How Web GDE Martine Dowden approaches web design from an accessibility perspective

MAY 18, 2023
Kevin Hernandez Developer Relations Community Manager

To celebrate Global Accessibility Awareness Day, we interviewed Martine Dowden, Web GDE.

Martine Dowden

Today’s websites follow certain principles for good web design. Some of these principles include simplicity, F-shaped patterned layouts (how we read content on a page), great content, loading times, color palettes, and more. One principle that might not be top of mind when looking at our favorite sites is accessibility and when applying it to web design, its purpose is to make sites available to everyone. According to the World Health Organization (WHO), about 16% of the population lives with some kind of disability. In web design, accessibility is about making sure you have enough color contrast, a lower resolution screen, different button sizes, alt text, navigation that can be accessed with your keyboard, descriptive text, and so on. For Web GDE, Martine Dowden, this is something she thinks about everyday. Martine is the CTO of Andromeda Galactic Solutions where she builds sites for her clients with an accessibility approach. Martine is also the co-author of Approachable Accessibility: Planning for Success, which landed her on Book Authority’s 20 Best Accessibility Books of All Time list, and has given numerous talks on the subject.

When asked about why accessibility is important to her, Martine shares, “It affects everybody. I want to make sure that when I'm creating something, it doesn't matter who you are, what device you're on, or what your needs are, you're gonna be able to access it. I don't want to exclude people.” To achieve accessibility, Martine urges designers and developers to think about accessibility principles as early as possible. She goes on to say that if your mockups are already inaccessible, you’re setting yourself up for failure. She compares accessibility to security and explains, “I like to parallel it to security because you can't accidentally do security correctly. Accessibility is the same way. You have to actually think about it and test for it.” For testing accessibility early on, Martine recommends using automated tools such as Lighthouse, which has an accessibility checker. However, while automated tools are helpful, it only catches a small subset of what is accessible on your site. Martine explains that automated tools don’t really understand context. “The automated tooling will tell me if I have alt text or not but it won't tell me if that alt text is relevant or helpful. If I'm showing a picture of cats and my alt text says it's a picture of dogs, the automated tooling will say it’s good to go,” she points out. While it’s helpful to have this automation, Martine recommends coupling these tools with a manual review in order to be thorough while testing for accessibility.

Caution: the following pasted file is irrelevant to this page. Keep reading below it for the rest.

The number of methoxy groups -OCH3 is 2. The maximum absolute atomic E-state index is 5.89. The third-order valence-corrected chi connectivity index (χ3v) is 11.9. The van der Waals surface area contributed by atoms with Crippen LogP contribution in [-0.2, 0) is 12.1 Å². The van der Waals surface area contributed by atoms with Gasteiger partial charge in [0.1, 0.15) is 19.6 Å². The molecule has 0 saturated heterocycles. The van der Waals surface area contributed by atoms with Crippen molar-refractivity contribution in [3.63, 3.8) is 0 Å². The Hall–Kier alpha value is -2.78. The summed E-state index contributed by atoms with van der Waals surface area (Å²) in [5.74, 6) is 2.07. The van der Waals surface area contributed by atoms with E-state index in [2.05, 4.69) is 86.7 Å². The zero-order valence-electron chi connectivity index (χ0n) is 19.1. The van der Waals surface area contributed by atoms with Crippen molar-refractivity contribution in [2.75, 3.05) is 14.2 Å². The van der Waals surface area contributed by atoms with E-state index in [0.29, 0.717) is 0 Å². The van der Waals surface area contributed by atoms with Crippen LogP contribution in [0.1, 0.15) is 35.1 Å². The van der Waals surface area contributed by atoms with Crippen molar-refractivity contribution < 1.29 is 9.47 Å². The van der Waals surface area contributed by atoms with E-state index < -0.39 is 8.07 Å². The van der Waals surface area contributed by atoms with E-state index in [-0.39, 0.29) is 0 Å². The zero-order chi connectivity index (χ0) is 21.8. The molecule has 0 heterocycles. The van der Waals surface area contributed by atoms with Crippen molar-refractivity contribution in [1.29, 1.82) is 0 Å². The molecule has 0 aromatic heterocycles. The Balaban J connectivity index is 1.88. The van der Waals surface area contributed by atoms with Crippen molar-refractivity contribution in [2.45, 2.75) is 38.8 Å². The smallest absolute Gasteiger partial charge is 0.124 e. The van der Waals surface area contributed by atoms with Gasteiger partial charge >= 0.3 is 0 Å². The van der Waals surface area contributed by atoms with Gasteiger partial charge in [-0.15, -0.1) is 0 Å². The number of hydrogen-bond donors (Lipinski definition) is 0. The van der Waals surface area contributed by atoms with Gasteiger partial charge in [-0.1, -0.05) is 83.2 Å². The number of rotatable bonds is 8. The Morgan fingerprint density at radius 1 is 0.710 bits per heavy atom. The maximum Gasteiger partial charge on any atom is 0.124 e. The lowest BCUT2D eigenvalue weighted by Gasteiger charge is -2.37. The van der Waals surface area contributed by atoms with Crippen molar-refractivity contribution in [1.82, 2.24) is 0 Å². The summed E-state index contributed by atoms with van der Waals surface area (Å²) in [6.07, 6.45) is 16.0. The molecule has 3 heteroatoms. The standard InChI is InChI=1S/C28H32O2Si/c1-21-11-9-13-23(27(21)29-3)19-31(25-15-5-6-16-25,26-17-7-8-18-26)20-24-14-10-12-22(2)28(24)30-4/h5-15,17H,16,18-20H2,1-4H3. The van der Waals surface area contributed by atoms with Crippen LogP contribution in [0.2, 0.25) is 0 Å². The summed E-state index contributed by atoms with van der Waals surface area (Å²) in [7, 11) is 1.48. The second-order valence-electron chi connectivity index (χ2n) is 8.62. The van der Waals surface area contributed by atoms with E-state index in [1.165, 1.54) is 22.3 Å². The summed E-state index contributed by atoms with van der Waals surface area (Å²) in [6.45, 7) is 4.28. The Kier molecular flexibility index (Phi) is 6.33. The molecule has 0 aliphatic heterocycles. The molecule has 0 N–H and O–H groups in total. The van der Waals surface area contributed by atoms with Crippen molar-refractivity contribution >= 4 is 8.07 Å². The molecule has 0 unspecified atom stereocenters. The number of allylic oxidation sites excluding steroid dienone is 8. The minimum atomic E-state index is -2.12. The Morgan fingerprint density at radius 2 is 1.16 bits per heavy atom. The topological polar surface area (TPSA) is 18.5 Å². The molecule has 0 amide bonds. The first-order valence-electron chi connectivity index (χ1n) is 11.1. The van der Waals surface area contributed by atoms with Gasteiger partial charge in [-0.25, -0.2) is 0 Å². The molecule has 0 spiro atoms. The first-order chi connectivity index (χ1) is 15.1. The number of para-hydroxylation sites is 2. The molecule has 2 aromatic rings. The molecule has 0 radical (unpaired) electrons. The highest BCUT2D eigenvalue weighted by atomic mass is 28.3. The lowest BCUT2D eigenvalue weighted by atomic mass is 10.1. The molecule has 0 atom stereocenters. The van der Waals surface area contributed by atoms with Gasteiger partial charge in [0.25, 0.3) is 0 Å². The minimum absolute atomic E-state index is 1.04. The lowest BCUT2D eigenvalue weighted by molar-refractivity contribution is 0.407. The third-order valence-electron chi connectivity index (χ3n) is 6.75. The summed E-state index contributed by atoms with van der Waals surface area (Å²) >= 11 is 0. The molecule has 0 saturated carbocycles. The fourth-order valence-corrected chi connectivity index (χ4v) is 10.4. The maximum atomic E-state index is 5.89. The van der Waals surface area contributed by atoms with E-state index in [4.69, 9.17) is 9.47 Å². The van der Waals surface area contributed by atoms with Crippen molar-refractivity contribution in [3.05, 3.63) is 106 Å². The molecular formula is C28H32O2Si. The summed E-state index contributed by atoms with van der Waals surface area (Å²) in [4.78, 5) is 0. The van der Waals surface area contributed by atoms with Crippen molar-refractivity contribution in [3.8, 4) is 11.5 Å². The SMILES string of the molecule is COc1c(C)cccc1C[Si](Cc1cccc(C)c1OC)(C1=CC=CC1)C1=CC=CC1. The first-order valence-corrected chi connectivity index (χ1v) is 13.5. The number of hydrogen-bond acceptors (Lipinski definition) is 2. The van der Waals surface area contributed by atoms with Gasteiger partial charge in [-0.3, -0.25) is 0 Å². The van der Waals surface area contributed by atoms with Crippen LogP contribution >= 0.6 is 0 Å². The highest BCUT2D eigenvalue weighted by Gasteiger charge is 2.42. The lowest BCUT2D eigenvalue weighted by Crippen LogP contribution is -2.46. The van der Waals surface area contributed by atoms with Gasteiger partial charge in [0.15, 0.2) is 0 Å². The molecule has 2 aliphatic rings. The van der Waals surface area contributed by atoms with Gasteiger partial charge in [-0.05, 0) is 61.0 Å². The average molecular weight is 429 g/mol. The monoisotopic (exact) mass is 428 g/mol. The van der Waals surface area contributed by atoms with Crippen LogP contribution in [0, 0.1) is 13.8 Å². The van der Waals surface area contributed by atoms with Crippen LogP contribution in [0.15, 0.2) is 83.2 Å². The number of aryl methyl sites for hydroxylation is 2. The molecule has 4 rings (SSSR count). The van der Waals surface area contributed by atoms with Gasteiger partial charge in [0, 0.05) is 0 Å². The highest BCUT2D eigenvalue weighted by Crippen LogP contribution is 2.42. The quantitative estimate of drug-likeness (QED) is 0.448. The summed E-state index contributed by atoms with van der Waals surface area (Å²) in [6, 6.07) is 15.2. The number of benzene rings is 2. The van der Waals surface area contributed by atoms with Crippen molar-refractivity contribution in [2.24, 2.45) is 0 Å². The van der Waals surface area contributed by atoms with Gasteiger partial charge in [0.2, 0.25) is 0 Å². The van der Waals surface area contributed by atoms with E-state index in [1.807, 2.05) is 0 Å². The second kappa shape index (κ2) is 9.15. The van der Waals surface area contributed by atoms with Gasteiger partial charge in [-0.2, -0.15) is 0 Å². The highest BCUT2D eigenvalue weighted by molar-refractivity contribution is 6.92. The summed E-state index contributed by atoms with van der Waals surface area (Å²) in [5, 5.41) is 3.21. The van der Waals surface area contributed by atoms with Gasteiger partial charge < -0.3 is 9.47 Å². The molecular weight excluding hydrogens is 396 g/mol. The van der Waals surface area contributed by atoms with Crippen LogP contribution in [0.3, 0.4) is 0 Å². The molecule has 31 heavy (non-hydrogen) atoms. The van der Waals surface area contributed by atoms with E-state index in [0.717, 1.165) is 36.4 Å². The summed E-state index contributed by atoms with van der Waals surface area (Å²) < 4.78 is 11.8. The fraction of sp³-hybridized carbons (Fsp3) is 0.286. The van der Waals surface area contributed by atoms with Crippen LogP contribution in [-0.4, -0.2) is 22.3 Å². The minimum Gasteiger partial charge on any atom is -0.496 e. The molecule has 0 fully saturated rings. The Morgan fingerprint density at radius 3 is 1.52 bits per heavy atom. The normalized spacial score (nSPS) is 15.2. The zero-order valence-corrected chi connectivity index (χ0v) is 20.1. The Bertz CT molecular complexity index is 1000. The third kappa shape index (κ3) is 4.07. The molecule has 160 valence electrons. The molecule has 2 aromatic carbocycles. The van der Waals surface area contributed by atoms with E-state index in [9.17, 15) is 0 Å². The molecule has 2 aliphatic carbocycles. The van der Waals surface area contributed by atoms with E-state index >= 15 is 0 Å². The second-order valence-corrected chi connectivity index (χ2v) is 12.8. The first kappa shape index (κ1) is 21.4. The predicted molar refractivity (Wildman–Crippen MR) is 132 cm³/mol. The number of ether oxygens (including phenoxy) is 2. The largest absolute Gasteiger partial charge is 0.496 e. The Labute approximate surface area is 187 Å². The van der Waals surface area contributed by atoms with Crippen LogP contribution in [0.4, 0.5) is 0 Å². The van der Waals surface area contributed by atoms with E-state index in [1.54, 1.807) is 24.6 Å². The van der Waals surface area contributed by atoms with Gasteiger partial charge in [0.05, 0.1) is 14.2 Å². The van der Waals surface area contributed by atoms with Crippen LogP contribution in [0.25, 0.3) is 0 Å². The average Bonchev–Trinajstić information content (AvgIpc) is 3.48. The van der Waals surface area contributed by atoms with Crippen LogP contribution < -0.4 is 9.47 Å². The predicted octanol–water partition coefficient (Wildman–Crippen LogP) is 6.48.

Martine also recommends Web Content Accessibility Guidelines (WCAG), which is the international standard. This resource provides specs and a lot of supporting documentation that explains why the specs exist, but it is an exhaustive resource that Martine doesn’t recommend reading from beginning to end. Instead, Martine suggests using it when you have a certain question and looking up the specific specs. Another technology that assists her in her work is Angular since the UI library includes the accessibility notes.

The importance of accessibility is clear when it comes to giving everyone access to web sites and with 71% of users with disabilities clicking away from sites due to inaccessibility, an accessibility approach is vital. Accessibility might be something new to you as a designer or developer but as with everything else, Martine suggests, “It's just like learning any other skill, take it bit by bit and you'll eventually get there. Everybody has to start somewhere.”

You can find Martine online on her personal site.

The Google Developer Experts (GDE) program is a global network of highly experienced technology experts, influencers, and thought leaders who actively support developers, companies, and tech communities by speaking at events and publishing content.